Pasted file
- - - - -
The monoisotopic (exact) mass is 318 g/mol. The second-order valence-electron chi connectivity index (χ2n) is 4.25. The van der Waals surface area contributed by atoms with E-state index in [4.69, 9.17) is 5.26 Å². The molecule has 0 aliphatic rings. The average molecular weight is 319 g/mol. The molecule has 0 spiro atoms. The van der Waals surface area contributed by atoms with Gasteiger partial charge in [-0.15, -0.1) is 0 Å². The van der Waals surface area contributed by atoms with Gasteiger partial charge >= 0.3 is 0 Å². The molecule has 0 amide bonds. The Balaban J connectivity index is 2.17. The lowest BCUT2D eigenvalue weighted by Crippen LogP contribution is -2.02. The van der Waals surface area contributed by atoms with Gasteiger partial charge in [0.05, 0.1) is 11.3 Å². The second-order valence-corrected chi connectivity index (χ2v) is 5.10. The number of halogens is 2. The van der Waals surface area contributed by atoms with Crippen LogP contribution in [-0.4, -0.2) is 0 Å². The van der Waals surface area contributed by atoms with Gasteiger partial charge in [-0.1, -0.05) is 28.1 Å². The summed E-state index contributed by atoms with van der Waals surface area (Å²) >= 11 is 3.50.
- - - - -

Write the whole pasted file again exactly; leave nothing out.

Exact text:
The monoisotopic (exact) mass is 318 g/mol. The second-order valence-electron chi connectivity index (χ2n) is 4.25. The van der Waals surface area contributed by atoms with E-state index in [4.69, 9.17) is 5.26 Å². The molecule has 0 aliphatic rings. The average molecular weight is 319 g/mol. The molecule has 0 spiro atoms. The van der Waals surface area contributed by atoms with Gasteiger partial charge in [-0.15, -0.1) is 0 Å². The van der Waals surface area contributed by atoms with Gasteiger partial charge >= 0.3 is 0 Å². The molecule has 0 amide bonds. The Balaban J connectivity index is 2.17. The lowest BCUT2D eigenvalue weighted by Crippen LogP contribution is -2.02. The van der Waals surface area contributed by atoms with Gasteiger partial charge in [0.05, 0.1) is 11.3 Å². The second-order valence-corrected chi connectivity index (χ2v) is 5.10. The number of halogens is 2. The van der Waals surface area contributed by atoms with Crippen LogP contribution in [-0.4, -0.2) is 0 Å². The van der Waals surface area contributed by atoms with Gasteiger partial charge in [-0.1, -0.05) is 28.1 Å². The summed E-state index contributed by atoms with van der Waals surface area (Å²) >= 11 is 3.50.